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Diversification Notes

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Diversification For over 100 years, diversification has been key to corporate strategy. The growing power
of conglomerates such as Standard Oil even forced regulation as early as 1890 ­ the
Sherman Anti­trust Act. There are conceptual benefits to diversifying if certain
requirements are met, but not all strategic efforts have resulted in the desired outcome. I
will start with the requirements of successful diversification and its potential benefits,
contrast these to the costs of managerial motivated strategies, and finish with evidence on
diversification's true impact.
Productive resources are often under­utilised by firms, perhaps due to R&D or marketing
efforts changing needs over the product life cycle. These may be applied to additional
activities at low marginal cost. Capabilities could be replicated and indivisible resources
may be used for a new product range, i.e. using Virgin's brand name across all business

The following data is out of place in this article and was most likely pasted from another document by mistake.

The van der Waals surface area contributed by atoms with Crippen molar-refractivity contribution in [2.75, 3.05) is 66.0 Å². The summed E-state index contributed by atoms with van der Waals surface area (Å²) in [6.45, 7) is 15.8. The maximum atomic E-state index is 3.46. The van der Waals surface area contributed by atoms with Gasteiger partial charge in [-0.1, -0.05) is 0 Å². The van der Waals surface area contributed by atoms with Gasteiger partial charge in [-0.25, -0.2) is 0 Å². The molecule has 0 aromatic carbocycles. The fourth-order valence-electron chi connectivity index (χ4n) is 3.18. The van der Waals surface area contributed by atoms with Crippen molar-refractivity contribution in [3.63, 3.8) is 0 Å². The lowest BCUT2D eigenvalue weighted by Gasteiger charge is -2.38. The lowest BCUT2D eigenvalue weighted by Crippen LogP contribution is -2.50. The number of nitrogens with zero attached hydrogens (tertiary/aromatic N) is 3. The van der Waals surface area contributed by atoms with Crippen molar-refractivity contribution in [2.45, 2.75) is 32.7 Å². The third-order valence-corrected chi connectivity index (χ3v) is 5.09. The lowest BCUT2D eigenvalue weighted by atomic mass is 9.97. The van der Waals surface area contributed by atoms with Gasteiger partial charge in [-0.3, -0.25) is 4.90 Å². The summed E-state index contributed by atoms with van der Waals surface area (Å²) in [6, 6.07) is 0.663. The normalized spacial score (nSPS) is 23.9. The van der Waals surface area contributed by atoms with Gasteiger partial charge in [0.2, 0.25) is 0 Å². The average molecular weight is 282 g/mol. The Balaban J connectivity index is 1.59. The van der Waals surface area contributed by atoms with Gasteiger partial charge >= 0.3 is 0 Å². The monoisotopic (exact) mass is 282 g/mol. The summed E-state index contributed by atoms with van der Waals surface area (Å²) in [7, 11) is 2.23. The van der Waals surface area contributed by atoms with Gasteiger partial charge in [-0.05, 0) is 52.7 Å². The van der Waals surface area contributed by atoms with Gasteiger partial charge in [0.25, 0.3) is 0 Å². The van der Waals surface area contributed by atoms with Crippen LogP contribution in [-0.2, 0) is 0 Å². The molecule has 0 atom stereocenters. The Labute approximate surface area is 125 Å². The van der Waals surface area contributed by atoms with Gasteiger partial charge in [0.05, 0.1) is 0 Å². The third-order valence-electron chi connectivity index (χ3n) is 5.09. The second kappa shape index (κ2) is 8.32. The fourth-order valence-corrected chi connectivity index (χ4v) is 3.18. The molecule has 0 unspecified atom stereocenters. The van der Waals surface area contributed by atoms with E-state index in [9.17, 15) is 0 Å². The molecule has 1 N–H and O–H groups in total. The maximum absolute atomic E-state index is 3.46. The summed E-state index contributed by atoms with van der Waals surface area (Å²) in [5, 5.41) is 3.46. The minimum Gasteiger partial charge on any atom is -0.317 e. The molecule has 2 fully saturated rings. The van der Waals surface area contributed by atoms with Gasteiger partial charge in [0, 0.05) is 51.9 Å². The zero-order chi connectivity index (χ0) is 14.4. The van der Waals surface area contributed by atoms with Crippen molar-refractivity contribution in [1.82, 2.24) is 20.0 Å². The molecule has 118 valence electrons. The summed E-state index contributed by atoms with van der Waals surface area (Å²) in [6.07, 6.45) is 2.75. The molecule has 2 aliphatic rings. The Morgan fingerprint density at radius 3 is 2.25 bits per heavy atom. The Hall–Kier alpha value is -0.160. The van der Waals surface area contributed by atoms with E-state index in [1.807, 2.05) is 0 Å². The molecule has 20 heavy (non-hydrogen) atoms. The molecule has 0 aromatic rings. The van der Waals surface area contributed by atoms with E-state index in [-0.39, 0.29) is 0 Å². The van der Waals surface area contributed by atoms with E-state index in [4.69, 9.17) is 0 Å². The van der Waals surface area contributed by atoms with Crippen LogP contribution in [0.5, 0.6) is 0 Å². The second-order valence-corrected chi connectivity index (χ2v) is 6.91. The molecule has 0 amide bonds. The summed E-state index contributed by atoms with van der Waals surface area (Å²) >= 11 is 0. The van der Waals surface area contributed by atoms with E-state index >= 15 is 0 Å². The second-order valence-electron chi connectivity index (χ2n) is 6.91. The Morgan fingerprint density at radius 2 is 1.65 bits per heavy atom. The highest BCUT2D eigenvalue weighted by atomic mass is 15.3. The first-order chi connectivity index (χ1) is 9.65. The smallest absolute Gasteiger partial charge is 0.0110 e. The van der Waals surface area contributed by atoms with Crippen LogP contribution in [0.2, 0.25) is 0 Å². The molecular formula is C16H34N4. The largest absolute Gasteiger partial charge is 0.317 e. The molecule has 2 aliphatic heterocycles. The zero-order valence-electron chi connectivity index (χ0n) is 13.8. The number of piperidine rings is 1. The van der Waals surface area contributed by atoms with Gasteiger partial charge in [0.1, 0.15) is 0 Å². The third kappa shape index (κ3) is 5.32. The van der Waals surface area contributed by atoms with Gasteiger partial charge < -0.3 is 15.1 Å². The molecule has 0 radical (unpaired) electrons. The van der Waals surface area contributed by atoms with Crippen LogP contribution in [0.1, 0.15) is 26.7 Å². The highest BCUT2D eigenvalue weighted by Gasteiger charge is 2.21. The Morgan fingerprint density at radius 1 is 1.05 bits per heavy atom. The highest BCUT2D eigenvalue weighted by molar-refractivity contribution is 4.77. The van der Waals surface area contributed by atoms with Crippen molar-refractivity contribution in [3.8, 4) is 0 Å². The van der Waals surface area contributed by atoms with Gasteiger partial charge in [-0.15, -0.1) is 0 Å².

units transfers marketing benefits. Shared resources thus spread the cost over several
products.
Even if economies of scope are available, the new market must be attractive to enter. The
intensity of existing competition and barriers to entry need to be considered. Furthermore,
the redeployed resources must provide some sustainable competitive advantage for
diversification to be worthwhile, where the benefits override the costs. For instance,
Apple used marketing and engineering knowledge to develop iTunes when entering the
MP3 market to generate sustainable competitive advantage. Rockwell successfully
replicated expertise in technology and best management practice from Aerospace into
navigation systems and printing control systems. Teece (1980) identified that transaction costs must also be significant, so that a market
relationship is not more advantageous than internalising control. Market failures often
increase transaction costs. Asset specificity can greatly encourage diversification.
Contracting poses several threats. There are hold up risks, problem of small numbers,
misappropriated knowledge and pricing tacit resources. Also, internally diversified firms
do not need to worry with Arrow's fundamental paradox of the credibility of contract
information. Unified governance
prevents disputes over pricing and
allocation, and corporate level
advantages can be enjoyed.
Diversification strategies often arise
from surplus capital generated from
current business units. This can be
returned to shareholders or used for
growth. Firstly, internal finance often
costs less than external funds, due to risk
premiums added by information
asymmetry or the need for effective
governance. Moreover, diversification

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